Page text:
The Feast of the Seven Fishes - an Italian-American Tradition, but is it Italian?
Well, it depends on how you define Tradition and how you define Italian. The Feast of the Seven Fishes is a Christmas Tradition for many Italian-American households. The idea is that on Christmas eve (Christmas day for some), the feasting table is laid with seven dishes that represent the bounty of the sea. The exact number seems to be contested and that, like the specific dishes that are served, seems to be family-specific. Some families have seven and some families have 12 while other families use a different number of dishes. Many Italian-Americans have very specific and heart held beliefs about this event known as The Feast of the Seven Fishes.
A great article on the history of The Feast of Seven Fishes is by Amy Zavatto and can be located at http://www.ediblemanhattan.com/z/topics/history/the-feast-of-the-seven-fishes/.
One of my favorite quotes from that article is:
“I think something is not authentic or real when people want to do it all perfect. If there’s anything food culture is not, it’s perfect. And Italians don’t give a shit about these rules—they’re the most anti-rule culture there is! Rules are for the French. The number seven doesn't matter. The meal is a heartfelt, imbedded thing. You eat fish on Christmas Eve, and that’s it.”
From my research, it seems like The Feast of Seven Fishes is an American-Italian Tradition but not an Italian Tradition. In Italy, you often find fish and no meat on the Christmas evening feasting table. It's often refered to as the feast of the magro - no meat. This custom is directly from Christianity. The "event" of the Christmas evening meal is called Vigilia (a vigilia).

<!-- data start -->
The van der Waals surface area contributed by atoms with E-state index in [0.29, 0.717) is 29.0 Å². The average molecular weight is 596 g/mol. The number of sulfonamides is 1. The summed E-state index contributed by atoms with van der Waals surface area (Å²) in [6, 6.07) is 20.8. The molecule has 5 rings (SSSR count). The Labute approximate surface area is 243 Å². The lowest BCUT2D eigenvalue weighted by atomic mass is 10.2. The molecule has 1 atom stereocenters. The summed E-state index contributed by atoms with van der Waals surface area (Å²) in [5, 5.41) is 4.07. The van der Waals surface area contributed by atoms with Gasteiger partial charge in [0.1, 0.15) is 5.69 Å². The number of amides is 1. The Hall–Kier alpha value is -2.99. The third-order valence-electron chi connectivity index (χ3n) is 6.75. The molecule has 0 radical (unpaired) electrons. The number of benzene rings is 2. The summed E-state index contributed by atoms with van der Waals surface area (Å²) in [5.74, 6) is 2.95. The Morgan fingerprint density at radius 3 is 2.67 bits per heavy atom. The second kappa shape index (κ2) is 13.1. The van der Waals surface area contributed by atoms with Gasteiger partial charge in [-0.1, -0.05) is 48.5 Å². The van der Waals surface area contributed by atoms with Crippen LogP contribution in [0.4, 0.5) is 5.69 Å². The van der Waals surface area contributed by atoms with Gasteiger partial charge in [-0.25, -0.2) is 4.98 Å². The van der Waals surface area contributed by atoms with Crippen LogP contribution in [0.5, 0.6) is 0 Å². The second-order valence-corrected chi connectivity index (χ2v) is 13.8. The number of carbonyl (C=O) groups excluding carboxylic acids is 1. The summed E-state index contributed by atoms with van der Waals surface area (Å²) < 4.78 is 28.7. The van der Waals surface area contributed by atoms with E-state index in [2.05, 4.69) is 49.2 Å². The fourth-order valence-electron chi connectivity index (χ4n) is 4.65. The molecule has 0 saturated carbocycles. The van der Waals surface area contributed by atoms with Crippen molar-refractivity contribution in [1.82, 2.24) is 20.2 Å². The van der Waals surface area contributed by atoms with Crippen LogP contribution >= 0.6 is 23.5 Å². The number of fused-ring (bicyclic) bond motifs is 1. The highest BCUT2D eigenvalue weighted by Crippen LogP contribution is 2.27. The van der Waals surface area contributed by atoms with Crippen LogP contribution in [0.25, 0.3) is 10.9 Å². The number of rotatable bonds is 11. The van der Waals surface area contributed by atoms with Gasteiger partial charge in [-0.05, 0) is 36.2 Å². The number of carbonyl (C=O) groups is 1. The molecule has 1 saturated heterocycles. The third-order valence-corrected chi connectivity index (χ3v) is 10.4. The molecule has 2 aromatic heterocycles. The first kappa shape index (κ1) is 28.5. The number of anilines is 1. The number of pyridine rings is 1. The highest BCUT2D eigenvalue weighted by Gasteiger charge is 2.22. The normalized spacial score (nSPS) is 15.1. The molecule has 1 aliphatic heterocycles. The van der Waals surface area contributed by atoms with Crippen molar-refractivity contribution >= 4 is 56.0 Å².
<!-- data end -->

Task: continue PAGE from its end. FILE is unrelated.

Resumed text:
Vigilia - (http://es.thefreedictionary.com/vigilia)
1 Retain a person awake or asleep.
2 Lack of sleep or difficulty sleeping. insomnia.
3 Day immediately preceding the one that is festive for the Church. before.
4 Work or activity that takes place at night
In more agricultural times, a "vigilia" was the time that the family gathered together after work in the fields. They would often finish chores, feast, and tell stories as a way of teaching and passing on traditions.
In relation to Christmas and the Christmas evening meal, the Vigilia is the family feasting event where the family gathers, shares joy, stories, and traditions. The mean itself can be quite varied but due to the heavy church influence, meat abstained from and fish figured prominently.
Although the Italian-American Tradition of Christmas dinner known as The Feast of Seven Fishes" isn't "native Italian", you can see how it is strongly based on the traditions of the native Italian culture and practices.
Rather than arguing whether it is "authentically Italian", Italian-Americans should be proud that we've held onto the heart of the traditions from our ancestral land and adapted them to our unique culture of being both Italian and American. Traditions that connect us to the continuity of the past are extremely important - as is making sure that the traditions are more than just handwaving. We should be proud that we've connected these traditions in a way that honors our ancestry and speaks to us as modern day Italian-Americans.
Whether you celebrate The Feast of the Seven Fishes, Vigilia, Christmas, Solstice, Sol Invictus, Yule, Festa della Befana (American Style) or some other holiday at this season, I say to you, "i migliori auguri"!
I'll close with the last paragraph from the first article I references:
"“The important thing is to maintain the tradition,” says DiPalo. “That’s what Christmas is—a way to celebrate family and invoke the memories of all the people that have passed on. It brings them back, and we’ll see them alongside us, those who used to make this dish the best, and who wouldn't eat that one. To an Italian family—and an Italian-American family—what’s special takes place around the dinner table.”"